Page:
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Saudi-led coalition continues to bomb Hodeidah before the UN Security Council meeting

UNITED STATES (OBSERVATORY) –¬†Aden and Saudi Arabia’s aircraft and ships on Thursday continued to bomb Houthi positions in Yemen’s Hodeidah for a second day in a bid to take control of Yemen’s main port in the biggest battle in the war that has caused the worst humanitarian crisis in the world.

Residents and officials of the Yemeni army fighting the Houthis said the coalition also hit the main road linking Hodeidah to the capital Sanaa in the north to prevent any reinforcements from Iranian-backed Houthis who control the two cities.

Amina, 22, a university student living near the port, told Reuters by telephone: “People are worried and afraid of war. The sounds of the battleships are terrifying and the flight is flying all the time.”

“People are fleeing the city to the countryside, but those who do not have relatives and have no money can not escape.”

If the coalition takes control of Hodeidah, the only port in the hands of the Houthis, it will give it the upper hand in the three-year war. But it also threatens to cut off the lifeline of Yemenis, most of whom live in areas under Huthi.

The Red Sea port is the main gateway to Yemen’s main goods and commodities, where 22 million people need humanitarian aid and 8.4 million people are threatened with starvation, according to UN estimates, which could number 10 million by the end of the year.

Liz Grande, the UN humanitarian coordinator in Yemen, said that despite the fighting, “we are there and we are delivering aid. We will not leave Hodeidah. ”

Arab countries participating in the alliance said they would try to keep work at the port going on.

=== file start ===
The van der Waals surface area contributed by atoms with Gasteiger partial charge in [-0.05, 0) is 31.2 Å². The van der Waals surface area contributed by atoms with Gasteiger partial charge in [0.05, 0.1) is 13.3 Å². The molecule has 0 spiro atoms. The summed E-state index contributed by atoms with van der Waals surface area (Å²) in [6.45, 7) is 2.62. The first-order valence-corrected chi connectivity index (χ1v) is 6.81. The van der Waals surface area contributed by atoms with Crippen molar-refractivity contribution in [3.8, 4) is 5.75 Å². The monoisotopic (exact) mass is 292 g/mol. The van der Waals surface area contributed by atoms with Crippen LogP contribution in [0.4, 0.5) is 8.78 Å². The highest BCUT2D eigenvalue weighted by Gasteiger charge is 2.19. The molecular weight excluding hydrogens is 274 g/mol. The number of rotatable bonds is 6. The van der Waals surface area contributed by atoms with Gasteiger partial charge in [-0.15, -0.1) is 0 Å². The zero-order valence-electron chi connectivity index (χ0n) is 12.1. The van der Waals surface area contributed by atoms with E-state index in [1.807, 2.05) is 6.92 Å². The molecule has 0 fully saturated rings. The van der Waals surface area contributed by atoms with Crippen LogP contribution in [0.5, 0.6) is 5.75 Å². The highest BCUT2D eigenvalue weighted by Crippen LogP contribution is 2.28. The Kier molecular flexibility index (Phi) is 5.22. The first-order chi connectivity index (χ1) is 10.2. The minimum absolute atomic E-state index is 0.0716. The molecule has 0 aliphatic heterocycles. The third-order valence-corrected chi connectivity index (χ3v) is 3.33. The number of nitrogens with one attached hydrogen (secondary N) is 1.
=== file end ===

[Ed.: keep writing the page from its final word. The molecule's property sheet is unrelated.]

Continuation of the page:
The Saudi-UAE-led coalition intervenes in the 2015 war in Yemen to restore the internationally recognized government to power and to counter what it sees as an Iranian attempt to gain influence.

Saudi Arabia and Iran are waging proxy wars in several countries, including Syria and Iraq. The Houthis deny that Tehran is moving them, saying they seized power in a popular revolt and that they are defending Yemen from the invasion.

– United Nations Meeting –

The United Nations Security Council is scheduled to hold a closed-door meeting on Thursday, at the request of Britain, to discuss the attack. The UN special envoy to Yemen, Martin Griffith, said the UN was talking to both sides to ease tension.

Western countries support Arab states diplomatically, but avoid direct public participation in the conflict. The United States, Britain and France sell billions of dollars of weapons annually to Arab countries.

Houthi leader Mohammed Ali al-Houthi blamed the West for the attack.

He said the British told them a week ago that the Emiratis and the Saudis had assured them that they would not launch an attack on Hodeidah without their consent and assistance.

British Foreign Secretary Boris Johnson said on Wednesday that the British government was in regular contact with the coalition to ensure that its operations comply with international law on the protection of civilians.

Coalition spokesman Colonel Turki al-Maliki said the coalition’s “golden victory” was aimed at controlling the airport and the port, but coalition forces would avoid entering the city where the Houthis are deploying military vehicles and troops.

A military official said the 21,000-strong coalition, comprising both UAE and Sudanese forces as well as Yemenis of different factions, was clearing mines from the coastal strip south of Hodeidah and combing the countryside for Houthis.

The alliance says it will ease the flow of goods into Yemen once it controls the port by easing some import restrictions. But he warned that the Huthis had planted mines that could affect those efforts.

The coalition announced on Wednesday a five-point aid plan for the Yemeni city of Hodeidah and surrounding areas. The plan includes the construction of a sea bridge to Hodeidah from Abu Dhabi, the capital of the United Arab Emirates and the southern city of Jazan.